Nepal’s Fragile Himalayan Ecosystem

Gokyo Lake, Nepal

The Himalayan mountains are an impressive part of the Nepal landscape. (Photo credit: Craig Kassover/National Geographic Society/Corbis)

Nepal is a top destination for trekking – nearly 43 percent of visitors to the country plan to partake in trekking activities. But what impact does trekking have on the country’s fragile Himalayan ecosystem?

Nepal’s most well-known feature is Mt. Everest. Known in Nepal as Sagarmāthā, this 29,029-foot (8,848 m) peak is the tallest mountain on Earth. It – along with the country’s picturesque Himalayan mountains and stunning scenery– is what draws over a 100,000 trekkers to the region every year. While trekking may be a significant contributor to the country’s economy, this onslaught of tourists does not come without an environmental toll.

The Himalayan mountain range is the highest mountain system in the world. The range stretches from Kashmir to the west to Burma in the east. One-third of Nepal is covered by the Himalayas. In total, 75 percent of Nepal’s terrain is made up of mountains and hills; the remainder of the country is composed of flat plains.

Compared to other mountainous countries, Nepal has one of the highest population densities. A visit to Kathmandu, Nepal’s capital city, quickly overloads the senses through its maelstrom of sounds, smells, and constant activity. The country’s growing population puts a strain on the environment. Forests have declined due to the need for firewood and building sources. Forestland has also been cleared to make way for agricultural land to provide food for the growing population. Between 1964 and 1979, Nepal lost 400,000 acres of forestland. Forest acreage now accounts for 27 percent of land coverage in Nepal; experts suggest that the coverage should be at least 60 percent to maintain ecosystem stability.

Nepal opened to trekking in 1964 when the government allowed the first foreign visitors to make multi-day hiking tours within the country. Today, Nepal is a top destination for trekking – nearly 43 percent of visitors to the country plan to partake in trekking activities.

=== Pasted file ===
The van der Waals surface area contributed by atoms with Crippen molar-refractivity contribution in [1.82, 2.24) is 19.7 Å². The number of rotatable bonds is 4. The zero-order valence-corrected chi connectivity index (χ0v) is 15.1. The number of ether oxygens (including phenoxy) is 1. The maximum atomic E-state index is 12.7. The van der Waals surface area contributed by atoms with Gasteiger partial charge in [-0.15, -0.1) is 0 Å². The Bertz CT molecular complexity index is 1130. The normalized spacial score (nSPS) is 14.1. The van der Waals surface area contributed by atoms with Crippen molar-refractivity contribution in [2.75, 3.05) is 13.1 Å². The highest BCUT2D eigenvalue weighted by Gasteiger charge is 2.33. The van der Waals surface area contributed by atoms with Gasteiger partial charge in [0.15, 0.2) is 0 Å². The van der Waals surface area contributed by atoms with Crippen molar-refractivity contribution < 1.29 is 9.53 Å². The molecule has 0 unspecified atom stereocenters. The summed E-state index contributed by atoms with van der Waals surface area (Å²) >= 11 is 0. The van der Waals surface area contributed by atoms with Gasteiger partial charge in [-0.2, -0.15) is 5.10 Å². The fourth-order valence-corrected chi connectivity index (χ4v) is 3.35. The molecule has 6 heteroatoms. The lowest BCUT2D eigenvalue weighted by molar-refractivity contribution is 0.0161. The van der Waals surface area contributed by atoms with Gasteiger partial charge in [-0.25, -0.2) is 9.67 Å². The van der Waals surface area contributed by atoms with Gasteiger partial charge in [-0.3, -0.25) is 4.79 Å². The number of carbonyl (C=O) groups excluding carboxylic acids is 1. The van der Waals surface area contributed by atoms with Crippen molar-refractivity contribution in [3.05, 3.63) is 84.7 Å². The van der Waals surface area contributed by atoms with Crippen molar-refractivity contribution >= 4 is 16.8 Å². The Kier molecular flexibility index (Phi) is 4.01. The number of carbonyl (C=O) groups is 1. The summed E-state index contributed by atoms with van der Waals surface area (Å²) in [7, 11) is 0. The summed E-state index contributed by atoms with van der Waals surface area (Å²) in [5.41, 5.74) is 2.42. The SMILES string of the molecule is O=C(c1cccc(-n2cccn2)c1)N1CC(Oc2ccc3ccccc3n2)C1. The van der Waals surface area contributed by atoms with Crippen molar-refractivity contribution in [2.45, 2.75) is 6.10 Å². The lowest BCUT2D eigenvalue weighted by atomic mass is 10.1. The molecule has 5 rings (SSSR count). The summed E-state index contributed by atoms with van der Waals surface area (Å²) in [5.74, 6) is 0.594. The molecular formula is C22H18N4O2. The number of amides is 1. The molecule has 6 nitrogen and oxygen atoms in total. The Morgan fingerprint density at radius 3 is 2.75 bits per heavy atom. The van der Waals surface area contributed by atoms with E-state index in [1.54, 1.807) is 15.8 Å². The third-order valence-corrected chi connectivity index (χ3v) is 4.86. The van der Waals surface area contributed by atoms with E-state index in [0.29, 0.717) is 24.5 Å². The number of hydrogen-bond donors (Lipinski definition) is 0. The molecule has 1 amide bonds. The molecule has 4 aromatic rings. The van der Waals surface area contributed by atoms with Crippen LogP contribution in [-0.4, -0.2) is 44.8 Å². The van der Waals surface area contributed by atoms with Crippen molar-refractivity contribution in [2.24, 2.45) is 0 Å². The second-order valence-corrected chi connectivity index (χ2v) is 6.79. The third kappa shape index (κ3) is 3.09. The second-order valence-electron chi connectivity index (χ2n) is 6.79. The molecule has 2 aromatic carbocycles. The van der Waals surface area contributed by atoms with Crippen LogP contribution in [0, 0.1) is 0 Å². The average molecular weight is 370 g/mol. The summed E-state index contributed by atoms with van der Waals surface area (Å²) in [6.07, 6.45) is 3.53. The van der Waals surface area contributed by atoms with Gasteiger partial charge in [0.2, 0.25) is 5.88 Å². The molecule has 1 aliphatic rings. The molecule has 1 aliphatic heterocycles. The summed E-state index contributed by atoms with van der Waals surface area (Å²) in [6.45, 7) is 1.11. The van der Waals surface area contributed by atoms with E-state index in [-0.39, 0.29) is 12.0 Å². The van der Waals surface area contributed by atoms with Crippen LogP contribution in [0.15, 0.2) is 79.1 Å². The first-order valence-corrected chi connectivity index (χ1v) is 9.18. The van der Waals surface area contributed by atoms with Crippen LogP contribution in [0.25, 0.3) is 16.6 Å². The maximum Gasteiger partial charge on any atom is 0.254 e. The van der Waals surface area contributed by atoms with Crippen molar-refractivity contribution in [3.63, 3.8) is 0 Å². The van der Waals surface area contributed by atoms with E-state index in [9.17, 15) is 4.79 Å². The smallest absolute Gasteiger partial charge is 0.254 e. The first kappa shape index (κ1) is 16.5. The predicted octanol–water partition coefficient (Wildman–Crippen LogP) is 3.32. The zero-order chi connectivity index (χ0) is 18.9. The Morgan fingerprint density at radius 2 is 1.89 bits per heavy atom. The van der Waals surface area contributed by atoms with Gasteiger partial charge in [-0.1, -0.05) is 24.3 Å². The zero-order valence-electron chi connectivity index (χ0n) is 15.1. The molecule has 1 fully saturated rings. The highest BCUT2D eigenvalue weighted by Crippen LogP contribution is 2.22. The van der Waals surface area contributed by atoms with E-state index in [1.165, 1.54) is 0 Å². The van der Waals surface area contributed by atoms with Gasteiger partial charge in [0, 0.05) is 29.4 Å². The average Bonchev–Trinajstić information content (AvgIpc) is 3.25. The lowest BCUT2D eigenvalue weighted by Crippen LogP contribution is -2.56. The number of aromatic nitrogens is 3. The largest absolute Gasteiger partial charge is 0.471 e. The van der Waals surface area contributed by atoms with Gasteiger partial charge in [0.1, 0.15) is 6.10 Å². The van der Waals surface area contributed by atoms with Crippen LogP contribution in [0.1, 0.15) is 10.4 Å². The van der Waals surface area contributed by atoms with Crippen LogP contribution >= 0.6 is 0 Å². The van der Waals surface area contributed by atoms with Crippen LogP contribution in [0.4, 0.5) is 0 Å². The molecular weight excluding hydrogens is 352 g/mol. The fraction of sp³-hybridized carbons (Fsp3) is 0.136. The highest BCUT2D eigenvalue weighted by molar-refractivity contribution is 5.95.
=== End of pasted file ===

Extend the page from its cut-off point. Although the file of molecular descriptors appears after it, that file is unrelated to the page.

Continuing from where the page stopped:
The construction of roads and other infrastructure to support the country’s burgeoning tourism industry has put a strain on the environment. The geologically-young Himalaya mountains are tectonically unstable, and the construction of improperly aligned or sited roads has led to landslides and significant soil erosion.

While yak dung is the primary source of heat in the high elevation zones, firewood is the predominant fuel source elsewhere throughout the country. Fuelwood accounts for 95 percent of the wood consumption in rural areas, and 87 percent of energy consumption throughout the rest of the country.

Because areas along the Himalayan trekking routes are remote, most items must be carried in by hand (or more accurately, on the back). It is not uncommon to see porters dwarfed by the giant loads of wood, bottles, or foodstuffs carried on their backs. Trash must be packed out or, more often, burned – a practice than can negatively impact air quality.

While drawing in visitors by the tens of thousands is a benefit to Nepal’s economy, it will take the sustainable development of infrastructure and the promotion of ecologically-sound trekking practices to ensure that the environment is protected from further degradation.

Country: Nepal

Location: Nepal is located in southern Asia between China and India.

Area: 147,181 sq km (land and water) (slightly larger than Arkansas)

Climate: The northern portion of Nepal has cool summers and harsh winters; the southern portion has subtropical summers and mild winters.

Terrain: The terrain of Nepal varies from flat river plains to rugged mountains, including Mount Everest (8,850 m).

Natural Resources: Cobalt, copper, iron ore, lignite, quartz, timber, water

Economics: $40.49 billion (est. 2012)

Environmental Issues: Environmental issues in Nepal include deforestation, water contamination, and wildlife conservation.

Source: CIA – The World Factbook


This article was originally published in EcoZine in September 2014.

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